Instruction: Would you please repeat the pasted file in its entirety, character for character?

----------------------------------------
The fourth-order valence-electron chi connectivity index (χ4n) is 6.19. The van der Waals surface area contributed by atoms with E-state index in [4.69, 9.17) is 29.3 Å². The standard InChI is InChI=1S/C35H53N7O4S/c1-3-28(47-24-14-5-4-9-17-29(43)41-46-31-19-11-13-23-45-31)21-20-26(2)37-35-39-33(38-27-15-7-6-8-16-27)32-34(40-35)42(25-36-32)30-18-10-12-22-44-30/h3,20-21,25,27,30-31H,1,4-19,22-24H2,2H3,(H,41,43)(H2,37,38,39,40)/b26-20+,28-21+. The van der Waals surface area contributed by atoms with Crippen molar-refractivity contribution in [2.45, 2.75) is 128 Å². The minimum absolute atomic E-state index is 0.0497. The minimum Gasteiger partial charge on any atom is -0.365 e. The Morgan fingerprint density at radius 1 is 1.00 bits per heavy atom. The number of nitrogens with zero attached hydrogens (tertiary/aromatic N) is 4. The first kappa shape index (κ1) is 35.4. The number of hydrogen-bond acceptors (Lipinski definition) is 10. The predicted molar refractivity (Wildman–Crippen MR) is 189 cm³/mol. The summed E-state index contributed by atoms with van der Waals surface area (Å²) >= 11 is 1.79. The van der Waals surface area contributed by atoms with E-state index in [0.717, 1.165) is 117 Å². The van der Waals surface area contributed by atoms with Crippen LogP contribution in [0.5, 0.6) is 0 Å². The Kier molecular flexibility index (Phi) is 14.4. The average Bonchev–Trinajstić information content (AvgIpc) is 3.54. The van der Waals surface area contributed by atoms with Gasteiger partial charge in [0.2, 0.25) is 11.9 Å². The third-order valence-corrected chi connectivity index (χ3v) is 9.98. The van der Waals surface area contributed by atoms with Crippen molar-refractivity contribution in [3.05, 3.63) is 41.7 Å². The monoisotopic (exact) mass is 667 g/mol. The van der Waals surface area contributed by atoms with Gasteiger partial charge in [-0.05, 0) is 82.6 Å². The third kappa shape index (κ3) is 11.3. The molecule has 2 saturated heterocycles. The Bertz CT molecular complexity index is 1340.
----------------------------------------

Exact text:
The fourth-order valence-electron chi connectivity index (χ4n) is 6.19. The van der Waals surface area contributed by atoms with E-state index in [4.69, 9.17) is 29.3 Å². The standard InChI is InChI=1S/C35H53N7O4S/c1-3-28(47-24-14-5-4-9-17-29(43)41-46-31-19-11-13-23-45-31)21-20-26(2)37-35-39-33(38-27-15-7-6-8-16-27)32-34(40-35)42(25-36-32)30-18-10-12-22-44-30/h3,20-21,25,27,30-31H,1,4-19,22-24H2,2H3,(H,41,43)(H2,37,38,39,40)/b26-20+,28-21+. The van der Waals surface area contributed by atoms with Crippen molar-refractivity contribution in [2.45, 2.75) is 128 Å². The minimum absolute atomic E-state index is 0.0497. The minimum Gasteiger partial charge on any atom is -0.365 e. The Morgan fingerprint density at radius 1 is 1.00 bits per heavy atom. The number of nitrogens with zero attached hydrogens (tertiary/aromatic N) is 4. The first kappa shape index (κ1) is 35.4. The number of hydrogen-bond acceptors (Lipinski definition) is 10. The predicted molar refractivity (Wildman–Crippen MR) is 189 cm³/mol. The summed E-state index contributed by atoms with van der Waals surface area (Å²) >= 11 is 1.79. The van der Waals surface area contributed by atoms with E-state index in [0.717, 1.165) is 117 Å². The van der Waals surface area contributed by atoms with Crippen LogP contribution in [0.5, 0.6) is 0 Å². The Kier molecular flexibility index (Phi) is 14.4. The average Bonchev–Trinajstić information content (AvgIpc) is 3.54. The van der Waals surface area contributed by atoms with Gasteiger partial charge in [0.2, 0.25) is 11.9 Å². The third-order valence-corrected chi connectivity index (χ3v) is 9.98. The van der Waals surface area contributed by atoms with Crippen molar-refractivity contribution in [3.05, 3.63) is 41.7 Å². The monoisotopic (exact) mass is 667 g/mol. The van der Waals surface area contributed by atoms with Gasteiger partial charge in [-0.05, 0) is 82.6 Å². The third kappa shape index (κ3) is 11.3. The molecule has 2 saturated heterocycles. The Bertz CT molecular complexity index is 1340.